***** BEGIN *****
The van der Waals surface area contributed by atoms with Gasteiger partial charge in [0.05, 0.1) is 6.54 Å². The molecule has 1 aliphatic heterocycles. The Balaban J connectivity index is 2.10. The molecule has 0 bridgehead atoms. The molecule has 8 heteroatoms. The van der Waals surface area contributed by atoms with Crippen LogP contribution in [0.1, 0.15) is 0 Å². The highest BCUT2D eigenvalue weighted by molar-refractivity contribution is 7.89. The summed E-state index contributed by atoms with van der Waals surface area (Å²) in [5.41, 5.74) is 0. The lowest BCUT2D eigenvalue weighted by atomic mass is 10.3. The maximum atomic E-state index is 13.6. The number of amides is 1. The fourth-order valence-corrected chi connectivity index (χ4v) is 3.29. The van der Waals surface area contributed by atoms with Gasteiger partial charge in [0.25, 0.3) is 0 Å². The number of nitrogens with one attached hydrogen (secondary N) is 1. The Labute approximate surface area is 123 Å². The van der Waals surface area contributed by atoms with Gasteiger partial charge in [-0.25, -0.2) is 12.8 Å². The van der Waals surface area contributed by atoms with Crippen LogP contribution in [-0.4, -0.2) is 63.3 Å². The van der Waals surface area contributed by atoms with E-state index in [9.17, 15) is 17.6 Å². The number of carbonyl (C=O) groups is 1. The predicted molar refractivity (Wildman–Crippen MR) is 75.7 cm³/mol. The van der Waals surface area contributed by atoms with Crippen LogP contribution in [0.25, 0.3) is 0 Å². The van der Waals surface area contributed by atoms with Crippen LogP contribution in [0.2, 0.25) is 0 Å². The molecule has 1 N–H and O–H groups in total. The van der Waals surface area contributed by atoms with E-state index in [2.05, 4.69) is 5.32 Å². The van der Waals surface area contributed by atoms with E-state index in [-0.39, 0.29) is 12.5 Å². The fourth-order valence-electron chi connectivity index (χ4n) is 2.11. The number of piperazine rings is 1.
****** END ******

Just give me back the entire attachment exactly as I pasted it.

The van der Waals surface area contributed by atoms with Gasteiger partial charge in [0.05, 0.1) is 6.54 Å². The molecule has 1 aliphatic heterocycles. The Balaban J connectivity index is 2.10. The molecule has 0 bridgehead atoms. The molecule has 8 heteroatoms. The van der Waals surface area contributed by atoms with Crippen LogP contribution in [0.1, 0.15) is 0 Å². The highest BCUT2D eigenvalue weighted by molar-refractivity contribution is 7.89. The summed E-state index contributed by atoms with van der Waals surface area (Å²) in [5.41, 5.74) is 0. The lowest BCUT2D eigenvalue weighted by atomic mass is 10.3. The maximum atomic E-state index is 13.6. The number of amides is 1. The fourth-order valence-corrected chi connectivity index (χ4v) is 3.29. The van der Waals surface area contributed by atoms with Gasteiger partial charge in [0.25, 0.3) is 0 Å². The number of nitrogens with one attached hydrogen (secondary N) is 1. The Labute approximate surface area is 123 Å². The van der Waals surface area contributed by atoms with Gasteiger partial charge in [-0.25, -0.2) is 12.8 Å². The van der Waals surface area contributed by atoms with Crippen LogP contribution in [-0.4, -0.2) is 63.3 Å². The van der Waals surface area contributed by atoms with E-state index in [9.17, 15) is 17.6 Å². The number of carbonyl (C=O) groups is 1. The predicted molar refractivity (Wildman–Crippen MR) is 75.7 cm³/mol. The van der Waals surface area contributed by atoms with Crippen LogP contribution in [0.25, 0.3) is 0 Å². The van der Waals surface area contributed by atoms with Crippen LogP contribution in [0.2, 0.25) is 0 Å². The molecule has 1 N–H and O–H groups in total. The van der Waals surface area contributed by atoms with E-state index in [2.05, 4.69) is 5.32 Å². The van der Waals surface area contributed by atoms with E-state index in [-0.39, 0.29) is 12.5 Å². The fourth-order valence-electron chi connectivity index (χ4n) is 2.11. The number of piperazine rings is 1.